Back in the present, Denver assesses how she can relieve her agonizing solitude. She turns to her sister, who crouches in the stream and watches two turtles mate.
Morrison blends several religious conventions in this chapter. Like Pythia, Apollo's priestess in ancient Delphi, "Baby Suggs, holy" sat in her shrine — the clearing — and, without training, responded intuitively to the spiritual needs of all comers. Her Christ-like message, "Let the children come," emulates Mark 10:14, "Suffer the little children to come unto me." Reaching out to men and women as well, Baby Suggs bid the children to laugh, the men to dance, and the women to cry. The throng, mixing their roles in a symphony of laughter, dance, and sobs, responded to Baby Suggs's "great big heart."
Like the Native American All-Mother or Mediterranean Earth Mother mythic figures who offer blessings and transcend time and place by permeating all cultures, Baby Suggs offers her own version of Christ's beatitudes. After the battering self-denial of slavery, her followers need self-esteem more than theology. Baby Suggs exhorts them to find human comfort — to love their hands and to use them in touching, patting, and stroking others. She names feet, backs, shoulders, arms, liver, and "the prize" — the heart. A foreshadowing of Baby Suggs's heart condition as well as of Sethe's need to rediscover her own self-worth, the scene anticipates the conclusion of the novel in which Sethe, no longer able to lean upon her wise mother-in-law, finds acceptance in Paul D and thus accepts herself.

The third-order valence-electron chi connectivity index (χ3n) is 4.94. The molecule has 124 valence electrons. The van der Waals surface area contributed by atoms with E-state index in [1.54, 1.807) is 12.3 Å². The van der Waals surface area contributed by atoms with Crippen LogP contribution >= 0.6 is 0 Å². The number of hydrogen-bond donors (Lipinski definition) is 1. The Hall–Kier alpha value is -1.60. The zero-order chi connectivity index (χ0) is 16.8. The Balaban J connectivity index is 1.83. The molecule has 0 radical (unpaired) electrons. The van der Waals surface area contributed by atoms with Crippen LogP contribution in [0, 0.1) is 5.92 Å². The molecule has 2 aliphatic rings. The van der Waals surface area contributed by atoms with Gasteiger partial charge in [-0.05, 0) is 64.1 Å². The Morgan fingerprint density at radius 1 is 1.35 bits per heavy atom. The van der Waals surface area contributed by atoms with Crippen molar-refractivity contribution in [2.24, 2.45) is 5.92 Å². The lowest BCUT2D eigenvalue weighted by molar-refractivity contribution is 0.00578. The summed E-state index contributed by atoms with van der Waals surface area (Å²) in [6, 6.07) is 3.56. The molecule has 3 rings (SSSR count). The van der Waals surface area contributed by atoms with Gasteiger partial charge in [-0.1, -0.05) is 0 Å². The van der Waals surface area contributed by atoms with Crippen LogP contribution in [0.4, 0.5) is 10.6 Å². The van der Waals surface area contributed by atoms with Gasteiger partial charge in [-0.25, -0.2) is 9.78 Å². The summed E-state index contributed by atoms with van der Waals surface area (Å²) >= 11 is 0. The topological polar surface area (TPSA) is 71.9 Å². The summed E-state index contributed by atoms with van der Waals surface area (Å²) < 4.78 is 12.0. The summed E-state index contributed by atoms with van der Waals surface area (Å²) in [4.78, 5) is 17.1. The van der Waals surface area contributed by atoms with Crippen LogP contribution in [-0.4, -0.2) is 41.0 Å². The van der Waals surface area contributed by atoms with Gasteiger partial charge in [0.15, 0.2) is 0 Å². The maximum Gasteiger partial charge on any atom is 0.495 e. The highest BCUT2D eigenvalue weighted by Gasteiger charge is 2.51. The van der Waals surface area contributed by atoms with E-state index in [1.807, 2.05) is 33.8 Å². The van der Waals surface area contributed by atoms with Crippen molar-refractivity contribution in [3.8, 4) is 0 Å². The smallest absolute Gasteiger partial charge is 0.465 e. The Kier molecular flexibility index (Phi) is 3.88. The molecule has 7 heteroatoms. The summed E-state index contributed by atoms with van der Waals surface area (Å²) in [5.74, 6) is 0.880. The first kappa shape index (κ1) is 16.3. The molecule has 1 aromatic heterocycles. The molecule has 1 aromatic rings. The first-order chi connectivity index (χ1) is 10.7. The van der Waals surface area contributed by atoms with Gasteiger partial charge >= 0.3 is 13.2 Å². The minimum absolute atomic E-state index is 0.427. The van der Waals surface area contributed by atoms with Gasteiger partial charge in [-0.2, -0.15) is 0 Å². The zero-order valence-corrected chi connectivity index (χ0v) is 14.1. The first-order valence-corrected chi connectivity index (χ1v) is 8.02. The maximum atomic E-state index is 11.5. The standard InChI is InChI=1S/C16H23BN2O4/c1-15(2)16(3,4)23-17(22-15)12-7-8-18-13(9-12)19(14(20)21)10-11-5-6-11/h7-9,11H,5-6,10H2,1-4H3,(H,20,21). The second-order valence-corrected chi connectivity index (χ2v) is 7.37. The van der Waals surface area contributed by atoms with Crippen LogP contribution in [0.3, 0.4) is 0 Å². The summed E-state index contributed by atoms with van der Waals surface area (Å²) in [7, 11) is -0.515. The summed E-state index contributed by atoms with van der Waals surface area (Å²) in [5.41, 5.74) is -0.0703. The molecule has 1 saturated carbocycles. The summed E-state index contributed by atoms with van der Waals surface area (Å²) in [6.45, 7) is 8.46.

Sethe's salvation is challenged, however, by a harrowing event that causes the neighboring black community to shun her for 18 years. Coinciding with Baby Suggs's collapse, this event occurs a mere month after Sethe's reunion with her children. The description of the four-week period of peace as "twenty-eight days" reflects another feminine detail, the lunar cycle that governs the menstrual flow.
Don't study war no more a line from "Down By the Riverside." Baby Suggs, an illiterate preacher, took her texts from Negro spirituals.
fixing ceremony the arrangement of a corpse for burial.
AMEs and Baptists, Holinesses and Sanctifieds black religious denominations. AMEs refers to the African Methodist Episcopal church, founded in New York City in 1801 by Richard Allen.
buckeyes the seeds of any of various trees of the horse-chestnut family.
flatbed a flat-bottomed skiff.
hutch a hut.
juniper any of a genus of evergreen shrubs or trees of the cypress family, with needlelike or scalelike foliage, aromatic wood, and berrylike cones that yield an oil used for flavoring gin and formerly in medicine.
rind a piece of pork skin, traditional southern style seasoning for green beans.
raised bread yeast bread.
four o'clocks any of a genus of chiefly American annual or perennial herbs, esp. a garden plant with fragrant yellow, red, or white flowers opening late in the afternoon.